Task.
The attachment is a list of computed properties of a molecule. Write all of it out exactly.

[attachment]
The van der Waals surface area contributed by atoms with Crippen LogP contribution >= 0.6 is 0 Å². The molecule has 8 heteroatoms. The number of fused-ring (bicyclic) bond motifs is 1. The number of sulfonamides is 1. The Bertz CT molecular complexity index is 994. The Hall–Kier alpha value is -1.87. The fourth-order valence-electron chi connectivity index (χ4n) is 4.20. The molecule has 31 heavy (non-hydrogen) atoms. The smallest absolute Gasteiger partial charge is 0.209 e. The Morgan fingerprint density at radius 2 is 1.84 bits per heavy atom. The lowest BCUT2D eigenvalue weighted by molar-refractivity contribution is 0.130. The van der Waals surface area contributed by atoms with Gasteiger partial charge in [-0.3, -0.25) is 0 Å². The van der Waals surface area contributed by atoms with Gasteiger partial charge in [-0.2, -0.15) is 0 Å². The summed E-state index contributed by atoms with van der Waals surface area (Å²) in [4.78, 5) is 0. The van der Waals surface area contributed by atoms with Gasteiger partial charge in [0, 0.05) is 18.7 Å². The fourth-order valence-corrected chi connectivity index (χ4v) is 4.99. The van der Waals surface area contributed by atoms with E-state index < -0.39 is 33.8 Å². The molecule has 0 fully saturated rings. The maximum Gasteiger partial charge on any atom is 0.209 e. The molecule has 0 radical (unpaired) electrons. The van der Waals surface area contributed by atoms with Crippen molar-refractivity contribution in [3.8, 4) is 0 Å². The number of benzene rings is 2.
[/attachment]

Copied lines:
The van der Waals surface area contributed by atoms with Crippen LogP contribution >= 0.6 is 0 Å². The molecule has 8 heteroatoms. The number of fused-ring (bicyclic) bond motifs is 1. The number of sulfonamides is 1. The Bertz CT molecular complexity index is 994. The Hall–Kier alpha value is -1.87. The fourth-order valence-electron chi connectivity index (χ4n) is 4.20. The molecule has 31 heavy (non-hydrogen) atoms. The smallest absolute Gasteiger partial charge is 0.209 e. The Morgan fingerprint density at radius 2 is 1.84 bits per heavy atom. The lowest BCUT2D eigenvalue weighted by molar-refractivity contribution is 0.130. The van der Waals surface area contributed by atoms with Gasteiger partial charge in [-0.3, -0.25) is 0 Å². The van der Waals surface area contributed by atoms with Gasteiger partial charge in [-0.2, -0.15) is 0 Å². The summed E-state index contributed by atoms with van der Waals surface area (Å²) in [4.78, 5) is 0. The van der Waals surface area contributed by atoms with Gasteiger partial charge in [0, 0.05) is 18.7 Å². The fourth-order valence-corrected chi connectivity index (χ4v) is 4.99. The van der Waals surface area contributed by atoms with E-state index < -0.39 is 33.8 Å². The molecule has 0 fully saturated rings. The maximum Gasteiger partial charge on any atom is 0.209 e. The molecule has 0 radical (unpaired) electrons. The van der Waals surface area contributed by atoms with Crippen molar-refractivity contribution in [3.8, 4) is 0 Å². The number of benzene rings is 2.